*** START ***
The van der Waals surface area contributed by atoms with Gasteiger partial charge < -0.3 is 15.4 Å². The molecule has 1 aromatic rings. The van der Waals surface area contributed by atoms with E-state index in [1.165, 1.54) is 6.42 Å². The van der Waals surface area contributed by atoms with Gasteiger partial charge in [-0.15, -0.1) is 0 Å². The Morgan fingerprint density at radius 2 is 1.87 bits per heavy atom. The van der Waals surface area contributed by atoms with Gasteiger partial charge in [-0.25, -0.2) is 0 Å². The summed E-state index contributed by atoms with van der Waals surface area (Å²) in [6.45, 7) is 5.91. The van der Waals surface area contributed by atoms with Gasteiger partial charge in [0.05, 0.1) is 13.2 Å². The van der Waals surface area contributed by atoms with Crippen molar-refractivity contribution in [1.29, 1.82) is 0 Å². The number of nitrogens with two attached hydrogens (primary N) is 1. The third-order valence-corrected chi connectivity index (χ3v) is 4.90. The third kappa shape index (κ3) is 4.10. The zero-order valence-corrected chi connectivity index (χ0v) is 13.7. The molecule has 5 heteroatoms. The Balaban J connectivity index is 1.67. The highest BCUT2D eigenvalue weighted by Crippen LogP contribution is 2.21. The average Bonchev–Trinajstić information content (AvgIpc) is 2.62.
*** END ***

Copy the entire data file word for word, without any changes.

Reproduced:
The van der Waals surface area contributed by atoms with Gasteiger partial charge < -0.3 is 15.4 Å². The molecule has 1 aromatic rings. The van der Waals surface area contributed by atoms with E-state index in [1.165, 1.54) is 6.42 Å². The van der Waals surface area contributed by atoms with Gasteiger partial charge in [-0.15, -0.1) is 0 Å². The Morgan fingerprint density at radius 2 is 1.87 bits per heavy atom. The van der Waals surface area contributed by atoms with Gasteiger partial charge in [-0.25, -0.2) is 0 Å². The summed E-state index contributed by atoms with van der Waals surface area (Å²) in [6.45, 7) is 5.91. The van der Waals surface area contributed by atoms with Gasteiger partial charge in [0.05, 0.1) is 13.2 Å². The van der Waals surface area contributed by atoms with Crippen molar-refractivity contribution in [1.29, 1.82) is 0 Å². The number of nitrogens with two attached hydrogens (primary N) is 1. The third-order valence-corrected chi connectivity index (χ3v) is 4.90. The third kappa shape index (κ3) is 4.10. The zero-order valence-corrected chi connectivity index (χ0v) is 13.7. The molecule has 5 heteroatoms. The Balaban J connectivity index is 1.67. The highest BCUT2D eigenvalue weighted by Crippen LogP contribution is 2.21. The average Bonchev–Trinajstić information content (AvgIpc) is 2.62.